is something of a mixed bag. There are good songs, "meh" songs, and the occasional not-so-good song. It's an uneven listen all the way through, but like many pop albums, the standouts and singles are what count here. There are plenty of those to go around, and the filler tunes aren't missed when they're skipped.
Most of the tunes on Loud
were solid, ear-candy pop songs. There were a few that left me cold: "California King Bed" feels like a cheesy power ballad straight out of the late 80's, and it's not exactly the kind of blast from the past that evokes wistful nostalgia. "Man Down"'s attempt at reggae vibes falls flat due to overly electronic production unsuited to the style and a forgettable vocal performance. The rest of the tunes, though, are solid - "Only Girl (In The World)" is a surefire radio and club smash, "S&M" is upbeat, energetic and plays well to Rihanna's bad-girl side, and "Raining Men" and "Cheers (Drink To That)" (to name a few) will stick in your head for days.
Where the rest of the songs do fall flat, its usually because they're mismatched with Rihanna's vocal style. Her emotional range is limited - she does well with the more energetic, upbeat material but falters on the slower numbers. Her voice just doesn't adapt well to more sensitive tunes like "Fading," "Skin," and "Love the Way You Lie (Part II)." While the tunes themselves are solid pop songs with slick, radio-ready production, they're not quite right for Rihanna and would be better off in someone else's hands. Conversely, tunes like a "S&M," "Raining Men," "What's My Name" (sans Drake's verse) and "Only Girl (In the World)" play to her strengths, and are some of the album's standouts.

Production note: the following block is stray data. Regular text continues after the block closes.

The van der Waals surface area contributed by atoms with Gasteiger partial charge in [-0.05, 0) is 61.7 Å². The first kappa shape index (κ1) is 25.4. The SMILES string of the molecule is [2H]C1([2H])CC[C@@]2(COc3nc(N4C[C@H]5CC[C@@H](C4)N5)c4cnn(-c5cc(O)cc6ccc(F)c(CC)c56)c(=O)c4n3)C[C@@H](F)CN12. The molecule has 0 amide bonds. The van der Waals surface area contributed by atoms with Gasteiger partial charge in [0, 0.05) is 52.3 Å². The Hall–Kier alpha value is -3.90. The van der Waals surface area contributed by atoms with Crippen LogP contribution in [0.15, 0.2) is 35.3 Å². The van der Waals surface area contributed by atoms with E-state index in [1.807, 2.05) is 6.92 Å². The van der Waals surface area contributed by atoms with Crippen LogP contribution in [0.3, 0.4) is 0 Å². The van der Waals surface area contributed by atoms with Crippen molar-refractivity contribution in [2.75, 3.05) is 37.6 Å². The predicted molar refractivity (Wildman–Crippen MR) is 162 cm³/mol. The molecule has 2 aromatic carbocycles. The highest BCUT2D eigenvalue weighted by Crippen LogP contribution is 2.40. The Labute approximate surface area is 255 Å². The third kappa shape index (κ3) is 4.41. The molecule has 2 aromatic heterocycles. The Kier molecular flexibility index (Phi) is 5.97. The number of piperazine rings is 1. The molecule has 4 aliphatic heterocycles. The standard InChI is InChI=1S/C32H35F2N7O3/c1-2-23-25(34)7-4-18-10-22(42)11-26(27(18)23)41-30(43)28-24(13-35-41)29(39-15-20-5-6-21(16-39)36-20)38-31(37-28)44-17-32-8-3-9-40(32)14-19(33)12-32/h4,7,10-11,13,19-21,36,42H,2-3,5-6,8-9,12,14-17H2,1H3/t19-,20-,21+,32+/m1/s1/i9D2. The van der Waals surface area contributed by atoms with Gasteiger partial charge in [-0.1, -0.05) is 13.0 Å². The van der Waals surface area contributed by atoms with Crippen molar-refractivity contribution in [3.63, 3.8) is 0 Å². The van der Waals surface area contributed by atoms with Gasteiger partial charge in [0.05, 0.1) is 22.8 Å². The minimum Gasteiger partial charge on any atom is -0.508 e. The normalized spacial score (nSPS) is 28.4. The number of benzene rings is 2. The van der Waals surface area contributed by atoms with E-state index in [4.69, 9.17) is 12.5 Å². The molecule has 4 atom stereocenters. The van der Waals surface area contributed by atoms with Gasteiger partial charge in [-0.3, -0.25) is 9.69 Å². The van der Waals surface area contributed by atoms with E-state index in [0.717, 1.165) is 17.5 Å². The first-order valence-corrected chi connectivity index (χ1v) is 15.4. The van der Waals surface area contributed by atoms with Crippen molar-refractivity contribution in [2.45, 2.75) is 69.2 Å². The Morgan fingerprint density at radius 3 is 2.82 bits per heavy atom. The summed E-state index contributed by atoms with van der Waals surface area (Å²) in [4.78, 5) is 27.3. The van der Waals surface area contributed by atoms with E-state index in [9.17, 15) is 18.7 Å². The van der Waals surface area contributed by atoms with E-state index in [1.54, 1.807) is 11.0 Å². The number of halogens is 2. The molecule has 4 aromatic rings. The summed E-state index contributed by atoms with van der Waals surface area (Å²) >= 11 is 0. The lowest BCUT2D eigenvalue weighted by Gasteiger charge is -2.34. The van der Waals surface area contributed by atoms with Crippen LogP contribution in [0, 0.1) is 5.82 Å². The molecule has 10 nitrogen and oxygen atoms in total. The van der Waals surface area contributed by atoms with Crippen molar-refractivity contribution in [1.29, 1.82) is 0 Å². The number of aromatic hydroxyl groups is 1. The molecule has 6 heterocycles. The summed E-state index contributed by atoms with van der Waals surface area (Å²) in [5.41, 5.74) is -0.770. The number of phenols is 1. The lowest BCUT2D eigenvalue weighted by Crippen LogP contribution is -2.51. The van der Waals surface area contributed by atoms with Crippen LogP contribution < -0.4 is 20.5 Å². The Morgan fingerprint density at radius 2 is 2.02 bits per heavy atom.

Some of the biggest disappointments on Loud
were the guest appearances. Eminem takes over for Rihanna as the guest performer on "Love the Way You Lie (Part II)." However, his aggressive flow comes off as awkward, especially given that it's matched to the subdued song's quietest moment. The inevitable comparison to his own version of "Love the Way You Lie" doesn't help things either. Drake's contribution to the album is equally unproductive - his guest verse on "What's My Name" is easily the low point of the song. The wordplay is forgettable and the delivery is just as lackluster. Nicki Minaj is the odd one out here - there's a reason she's become one of hip-hop's most in-demand voices, and she's in top form on "Raining Men."
I can't recommend Loud
as a cover-to-cover listen. However, it was never intended to be one, and in today's playlist-oriented world, that's a winning game plan. The best tunes are primed to make appearances on radio stations, party playlists, and top-40 charts everywhere, and the rest won't be missed if they aren't included. -peter menniti
Rihanna Official Website